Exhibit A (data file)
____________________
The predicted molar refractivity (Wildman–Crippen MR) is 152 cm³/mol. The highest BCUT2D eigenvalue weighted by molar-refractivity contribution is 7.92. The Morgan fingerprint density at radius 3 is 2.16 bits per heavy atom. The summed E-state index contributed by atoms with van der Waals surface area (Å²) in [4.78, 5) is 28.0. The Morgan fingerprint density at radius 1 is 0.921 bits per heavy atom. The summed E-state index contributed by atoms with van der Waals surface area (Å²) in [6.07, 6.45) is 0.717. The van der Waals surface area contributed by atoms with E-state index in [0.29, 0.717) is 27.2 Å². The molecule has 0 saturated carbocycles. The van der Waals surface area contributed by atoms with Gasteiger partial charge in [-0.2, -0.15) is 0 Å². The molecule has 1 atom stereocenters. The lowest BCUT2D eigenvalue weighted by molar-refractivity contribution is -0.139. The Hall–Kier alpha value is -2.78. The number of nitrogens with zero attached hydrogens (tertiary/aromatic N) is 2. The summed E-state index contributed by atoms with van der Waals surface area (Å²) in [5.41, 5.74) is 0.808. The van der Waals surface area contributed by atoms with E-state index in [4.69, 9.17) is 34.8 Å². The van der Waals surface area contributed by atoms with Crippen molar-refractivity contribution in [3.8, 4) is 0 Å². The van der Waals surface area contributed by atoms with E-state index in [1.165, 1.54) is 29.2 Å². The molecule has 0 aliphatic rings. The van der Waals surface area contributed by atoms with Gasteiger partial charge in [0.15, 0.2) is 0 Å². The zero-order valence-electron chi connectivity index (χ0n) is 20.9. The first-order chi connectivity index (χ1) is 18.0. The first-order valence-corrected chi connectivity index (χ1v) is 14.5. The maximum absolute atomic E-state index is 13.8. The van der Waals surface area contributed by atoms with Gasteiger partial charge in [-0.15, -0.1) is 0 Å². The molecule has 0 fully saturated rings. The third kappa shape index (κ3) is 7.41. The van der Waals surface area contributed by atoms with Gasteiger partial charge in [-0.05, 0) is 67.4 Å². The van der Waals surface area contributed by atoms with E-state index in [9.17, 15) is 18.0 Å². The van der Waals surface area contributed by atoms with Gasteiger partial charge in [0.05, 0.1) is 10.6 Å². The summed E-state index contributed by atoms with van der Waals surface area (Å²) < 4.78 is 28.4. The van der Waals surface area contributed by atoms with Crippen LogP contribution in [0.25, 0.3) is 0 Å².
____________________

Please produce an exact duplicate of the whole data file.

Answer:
The predicted molar refractivity (Wildman–Crippen MR) is 152 cm³/mol. The highest BCUT2D eigenvalue weighted by molar-refractivity contribution is 7.92. The Morgan fingerprint density at radius 3 is 2.16 bits per heavy atom. The summed E-state index contributed by atoms with van der Waals surface area (Å²) in [4.78, 5) is 28.0. The Morgan fingerprint density at radius 1 is 0.921 bits per heavy atom. The summed E-state index contributed by atoms with van der Waals surface area (Å²) in [6.07, 6.45) is 0.717. The van der Waals surface area contributed by atoms with E-state index in [0.29, 0.717) is 27.2 Å². The molecule has 0 saturated carbocycles. The van der Waals surface area contributed by atoms with Gasteiger partial charge in [-0.2, -0.15) is 0 Å². The molecule has 1 atom stereocenters. The lowest BCUT2D eigenvalue weighted by molar-refractivity contribution is -0.139. The Hall–Kier alpha value is -2.78. The number of nitrogens with zero attached hydrogens (tertiary/aromatic N) is 2. The summed E-state index contributed by atoms with van der Waals surface area (Å²) in [5.41, 5.74) is 0.808. The van der Waals surface area contributed by atoms with E-state index in [4.69, 9.17) is 34.8 Å². The van der Waals surface area contributed by atoms with Crippen molar-refractivity contribution in [3.8, 4) is 0 Å². The van der Waals surface area contributed by atoms with E-state index in [1.165, 1.54) is 29.2 Å². The molecule has 0 aliphatic rings. The van der Waals surface area contributed by atoms with Gasteiger partial charge in [0.15, 0.2) is 0 Å². The zero-order valence-electron chi connectivity index (χ0n) is 20.9. The first-order chi connectivity index (χ1) is 18.0. The first-order valence-corrected chi connectivity index (χ1v) is 14.5. The maximum absolute atomic E-state index is 13.8. The van der Waals surface area contributed by atoms with Gasteiger partial charge in [-0.15, -0.1) is 0 Å². The molecule has 0 fully saturated rings. The third kappa shape index (κ3) is 7.41. The van der Waals surface area contributed by atoms with Gasteiger partial charge in [-0.05, 0) is 67.4 Å². The van der Waals surface area contributed by atoms with E-state index in [9.17, 15) is 18.0 Å². The van der Waals surface area contributed by atoms with Gasteiger partial charge in [0.05, 0.1) is 10.6 Å². The summed E-state index contributed by atoms with van der Waals surface area (Å²) < 4.78 is 28.4. The van der Waals surface area contributed by atoms with Crippen LogP contribution in [0.25, 0.3) is 0 Å².